I was reading Unit42's write-up on the Prometheus ransomware recently, and I have to say, a couple of things really stood out for me, one being the possible identification of a "false flag". The Prometheus group apparently made a claim that is unsupported by the data Unit42 has observed. Even keeping collection bias in mind, this is still very interesting. What would be the purpose of such a "false flag"? Does it tell use that the Prometheus group has insight into the workings of most counter threat intel (CTI) functions; have they "seen" CTI write-ups and developed their own version of the MITRE ATT&CK matrix?

Regardless of the reason or rationale behind the statement, Unit42 is...wait for it...relying on their data.  Imagine that!

Another thing that stood out is the situational awareness of the ransomware developer.

When Prometheus ransomware is executed, it tries to kill several backups and security software-related processes, such as Raccine...

Well, per the article, this is part of the ransomware itself, and not something the threat actors appear to be doing themselves. Being part of more than a few ransomware investigations over the years, relying on both EDR telemetry and #DFIR data, I've seen different levels of situational awareness on the part of threat actors. In some cases where the EDR tool blocks a threat actor's commands, I've seen them either give up, or disable or remove AV tools. In some cases, the threat actor has removed AV tools prior to performing a query, so the question becomes, was that tool even installed on the system?

This does, however, speak to how the barrier for entry has been lowered; that is, a far less sophisticated actor is able to be just as effective, or more so. Rather than having to know and manage all the parts of the "business", rather than having to invest in the resources required to gain access, navigate the compromised infrastructure, and then develop and deploy can just buy those things that you need. Just like the supply chain of a 'normal' business. Say that you want to start a business that's going to provide products to people...are you going to build your own shipping fleet, or are you going to use a commercial shipper (DHL, FedEx, UPS, etc.)?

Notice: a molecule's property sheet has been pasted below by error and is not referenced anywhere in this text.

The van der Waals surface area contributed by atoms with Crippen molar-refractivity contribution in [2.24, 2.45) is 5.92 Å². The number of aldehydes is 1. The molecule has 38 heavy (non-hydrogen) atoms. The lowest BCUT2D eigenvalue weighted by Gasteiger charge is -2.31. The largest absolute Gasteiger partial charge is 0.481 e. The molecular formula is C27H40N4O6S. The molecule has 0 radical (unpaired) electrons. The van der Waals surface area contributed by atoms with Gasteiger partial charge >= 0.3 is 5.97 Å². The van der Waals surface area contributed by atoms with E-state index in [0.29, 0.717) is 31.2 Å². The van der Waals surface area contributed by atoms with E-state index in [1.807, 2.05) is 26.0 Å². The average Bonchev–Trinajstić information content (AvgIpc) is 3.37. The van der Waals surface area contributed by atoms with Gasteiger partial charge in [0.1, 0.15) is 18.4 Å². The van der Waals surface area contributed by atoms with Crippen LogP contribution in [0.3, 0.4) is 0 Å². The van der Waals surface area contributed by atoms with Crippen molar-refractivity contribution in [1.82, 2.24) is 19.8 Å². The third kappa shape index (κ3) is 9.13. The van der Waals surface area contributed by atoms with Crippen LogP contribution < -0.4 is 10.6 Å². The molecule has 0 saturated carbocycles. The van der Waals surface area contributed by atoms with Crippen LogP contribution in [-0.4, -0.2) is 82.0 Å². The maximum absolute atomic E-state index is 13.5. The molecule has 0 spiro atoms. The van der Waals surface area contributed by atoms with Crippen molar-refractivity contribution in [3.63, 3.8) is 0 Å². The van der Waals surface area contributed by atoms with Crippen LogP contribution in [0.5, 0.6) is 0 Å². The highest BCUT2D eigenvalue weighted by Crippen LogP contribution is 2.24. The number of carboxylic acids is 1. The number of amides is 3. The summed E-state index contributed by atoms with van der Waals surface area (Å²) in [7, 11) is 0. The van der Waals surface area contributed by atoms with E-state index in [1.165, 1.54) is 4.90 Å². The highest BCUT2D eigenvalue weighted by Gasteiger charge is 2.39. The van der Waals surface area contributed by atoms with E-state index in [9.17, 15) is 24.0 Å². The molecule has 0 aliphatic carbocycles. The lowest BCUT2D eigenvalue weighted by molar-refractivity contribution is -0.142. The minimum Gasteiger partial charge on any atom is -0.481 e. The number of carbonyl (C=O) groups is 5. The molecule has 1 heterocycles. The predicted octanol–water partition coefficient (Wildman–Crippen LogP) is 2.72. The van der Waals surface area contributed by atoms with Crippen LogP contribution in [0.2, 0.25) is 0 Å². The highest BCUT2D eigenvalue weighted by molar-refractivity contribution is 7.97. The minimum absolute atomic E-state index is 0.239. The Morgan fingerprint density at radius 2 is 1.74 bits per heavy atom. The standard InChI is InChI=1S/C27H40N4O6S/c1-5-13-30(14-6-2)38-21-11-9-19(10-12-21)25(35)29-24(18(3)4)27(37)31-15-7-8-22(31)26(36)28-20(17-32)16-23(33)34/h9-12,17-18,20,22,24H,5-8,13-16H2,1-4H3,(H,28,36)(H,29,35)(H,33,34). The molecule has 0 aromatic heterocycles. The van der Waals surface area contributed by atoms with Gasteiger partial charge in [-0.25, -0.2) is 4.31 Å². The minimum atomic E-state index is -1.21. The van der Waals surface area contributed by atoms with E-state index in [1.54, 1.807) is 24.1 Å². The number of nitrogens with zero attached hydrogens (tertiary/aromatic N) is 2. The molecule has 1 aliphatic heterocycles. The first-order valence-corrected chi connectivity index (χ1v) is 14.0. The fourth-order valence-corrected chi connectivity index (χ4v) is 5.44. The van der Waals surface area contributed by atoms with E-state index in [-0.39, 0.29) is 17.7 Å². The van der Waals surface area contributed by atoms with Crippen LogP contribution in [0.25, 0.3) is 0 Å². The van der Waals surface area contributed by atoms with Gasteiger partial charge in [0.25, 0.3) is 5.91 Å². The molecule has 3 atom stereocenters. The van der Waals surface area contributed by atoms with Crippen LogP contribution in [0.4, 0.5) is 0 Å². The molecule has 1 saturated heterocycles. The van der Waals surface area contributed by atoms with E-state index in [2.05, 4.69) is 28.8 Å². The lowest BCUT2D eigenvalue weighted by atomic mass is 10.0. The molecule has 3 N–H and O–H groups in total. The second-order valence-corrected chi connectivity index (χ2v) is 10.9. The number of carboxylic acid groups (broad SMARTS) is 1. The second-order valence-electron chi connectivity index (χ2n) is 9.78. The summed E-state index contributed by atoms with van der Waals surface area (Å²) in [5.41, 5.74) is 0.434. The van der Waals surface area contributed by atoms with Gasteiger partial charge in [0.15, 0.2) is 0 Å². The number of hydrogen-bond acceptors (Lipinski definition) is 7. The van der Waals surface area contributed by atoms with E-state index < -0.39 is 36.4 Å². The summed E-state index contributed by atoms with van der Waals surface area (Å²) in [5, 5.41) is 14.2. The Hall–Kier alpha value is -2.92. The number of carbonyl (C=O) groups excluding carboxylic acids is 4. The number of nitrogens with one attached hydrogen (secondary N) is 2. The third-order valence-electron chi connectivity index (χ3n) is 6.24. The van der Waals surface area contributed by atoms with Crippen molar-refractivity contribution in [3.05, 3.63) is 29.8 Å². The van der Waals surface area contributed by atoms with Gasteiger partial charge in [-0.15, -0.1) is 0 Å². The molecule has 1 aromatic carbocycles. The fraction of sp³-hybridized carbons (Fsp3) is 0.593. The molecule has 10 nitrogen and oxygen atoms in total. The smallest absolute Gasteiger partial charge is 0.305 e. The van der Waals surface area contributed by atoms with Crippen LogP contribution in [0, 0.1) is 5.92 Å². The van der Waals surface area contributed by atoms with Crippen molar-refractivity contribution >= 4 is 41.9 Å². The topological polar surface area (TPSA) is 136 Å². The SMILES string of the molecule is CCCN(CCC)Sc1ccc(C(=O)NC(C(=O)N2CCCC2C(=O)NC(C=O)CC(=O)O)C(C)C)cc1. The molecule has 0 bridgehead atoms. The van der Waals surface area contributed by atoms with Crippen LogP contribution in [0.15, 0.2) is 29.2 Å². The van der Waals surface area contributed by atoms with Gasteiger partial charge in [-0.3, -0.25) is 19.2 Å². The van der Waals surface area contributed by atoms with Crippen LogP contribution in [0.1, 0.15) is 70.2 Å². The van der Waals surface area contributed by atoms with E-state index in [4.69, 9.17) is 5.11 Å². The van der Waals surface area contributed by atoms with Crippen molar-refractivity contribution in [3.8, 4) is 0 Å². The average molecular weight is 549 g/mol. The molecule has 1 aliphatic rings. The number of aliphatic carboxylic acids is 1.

Further, from the article:

At the time of writing, we don’t have information on how Prometheus ransomware is being delivered, but threat actors are known for buying access to certain networks, brute-forcing credentials or spear phishing for initial access.

This is not unusual. This write-up appears to be based primarily on OSINT, and does not seem to be derived from actual intrusion data or intelligence. The commands listed in the article for disabling Raccine are reportedly embedded in the ransomware executable itself, and not something derived from EDR telemetry, nor DFIR analysis. So what this is saying is that threat actors generally gain access by brute-forcing credentials (or purchasing them), or spear phishing, or by purchasing access from someone who's done either of the first two.

Again, this speaks to how the barrier for entry has been lowered.  Why put the effort into gaining access yourself when you can just purchase access someone else has already established?  

We’ve compiled this report to shed light into the threat posed by the emergence of new ransomware gangs like Prometheus, which are able to quickly scale up new operations by embracing the ransomware-as-a-service (RaaS) model, in which they procure ransomware code, infrastructure and access to compromised networks from outside providers. The RaaS model has lowered the barrier to entry for ransomware gangs.

Purchasing access to compromised computer systems...or compromising computer systems for the purpose of monetizing that nothing new. Let's look back 15+ years to when Brian Krebs interviewed a botherder known as "0x80". This was an in-person interview with a purveyor of access to compromised systems, which is just part of the eco-system. Since then, the whole thing has clearly been "improved upon".

This just affirms that, like many businesses, the ransomware economy, the eco-system, has a supply chain. This not only means that there are specializations within that supply chain, and that the barrier to entry is lowered, it also means that attribution of these cybercrimes is going to become much more difficult, and possibly tenuous, at best.

Thoughts on Assessing Threat Actor Intent & Sophistication

I was reading this Splunk blog post recently, and I have to say up front, I was disappointed by the fact that the promise of the title (i.e., "Detecting Cl0p Ransomware") was not delivered on by the remaining content of the post. Very early on in the blog post is the statement:

Ransomware is by nature a post-exploitation tool, so before deploying it they must infiltrate the victim's infrastructure. 

Okay, so at this point, I'm looking for something juicy, some information regarding the TTPs used to "infiltrate the victim's infrastructure" and to locate files of interest for staging and exfil, but instead, the author(s) dove right into analyzing the malware itself, through reverse engineering. Early in that malware RE exercise is the statement:

This ransomware has a defense evasion feature where it tries to delete all the logs in the infected machine to avoid detection.